Aquiring Parental Responsibility

Biological mothers always have parental responsibility for their child. All other parents/guardians can acquire parental responsibility in various ways.

  • Where the parents are married at the time of the birth the father will automatically have parental responsibility.
  • In the case of children born after 1 December 2003, where the fathers details are registered on the birth certificate the father will also have parental responsibility.
  • If the parents are unmarried and the father is not named on the birth certificate a father can acquire parental responsibility by entering into an formal agreement with the mother, by subsequent marriage to the mother, by order of the Court or by obtaining a residence order (which governs where a child is to live) in relation to the child.
A parent’s Civil Partner can obtain parental responsibility in relation to their partner’s child either by entering into a parental responsibility agreement, or on application to the court. Parental responsibility gained in this way will not be lost if the partnership is subsequently dissolved.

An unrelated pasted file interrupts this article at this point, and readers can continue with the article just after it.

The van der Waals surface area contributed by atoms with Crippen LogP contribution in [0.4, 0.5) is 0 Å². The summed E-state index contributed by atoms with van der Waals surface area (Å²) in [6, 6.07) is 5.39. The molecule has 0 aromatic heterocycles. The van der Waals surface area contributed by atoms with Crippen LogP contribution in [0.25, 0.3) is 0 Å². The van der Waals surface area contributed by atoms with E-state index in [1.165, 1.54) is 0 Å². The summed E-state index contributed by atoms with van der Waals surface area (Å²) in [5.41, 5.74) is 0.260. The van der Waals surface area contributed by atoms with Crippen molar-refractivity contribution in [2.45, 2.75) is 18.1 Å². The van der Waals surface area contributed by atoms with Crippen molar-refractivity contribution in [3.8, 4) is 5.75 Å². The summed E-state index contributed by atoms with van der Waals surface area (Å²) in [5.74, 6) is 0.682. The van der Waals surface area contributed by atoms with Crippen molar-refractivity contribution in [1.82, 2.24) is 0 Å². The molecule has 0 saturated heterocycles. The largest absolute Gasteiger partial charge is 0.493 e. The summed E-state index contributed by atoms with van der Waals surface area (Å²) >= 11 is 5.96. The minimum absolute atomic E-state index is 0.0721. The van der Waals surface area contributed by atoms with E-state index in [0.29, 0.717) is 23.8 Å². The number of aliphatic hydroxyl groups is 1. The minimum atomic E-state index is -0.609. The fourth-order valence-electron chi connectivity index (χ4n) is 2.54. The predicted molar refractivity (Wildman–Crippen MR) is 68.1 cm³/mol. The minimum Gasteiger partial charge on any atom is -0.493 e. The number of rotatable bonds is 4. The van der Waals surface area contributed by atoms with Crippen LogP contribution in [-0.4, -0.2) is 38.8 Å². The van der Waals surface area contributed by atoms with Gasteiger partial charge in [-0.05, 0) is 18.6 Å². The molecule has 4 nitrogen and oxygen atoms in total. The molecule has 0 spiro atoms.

• There are distinct rules relating to the status of parents of children born as a result of assisted reproduction. The Government has announced its intention to review the relevant legislation, with the intention that civil partners and other same sex couples will have the same rights to be recognised as parents in those circumstances as heterosexual couples.
Parental responsibility is also obtained through the making of a residence order (an order made under the Children Act 1989), and through the act of adoption.

When a child is the subject of a care order in favour of a Local Authority, the local authority shares parental responsibility with the mother or both parents. Where a child is in care voluntarily, parental responsibility remains with the parents.

Persons who may have day to day responsibility for children such as teachers and childminders do not have parental responsibility but are under a duty of care to act as a reasonable parent would do to ensure the child’s safety and in emergency circumstances may take reasonable steps to promote a child’s welfare.

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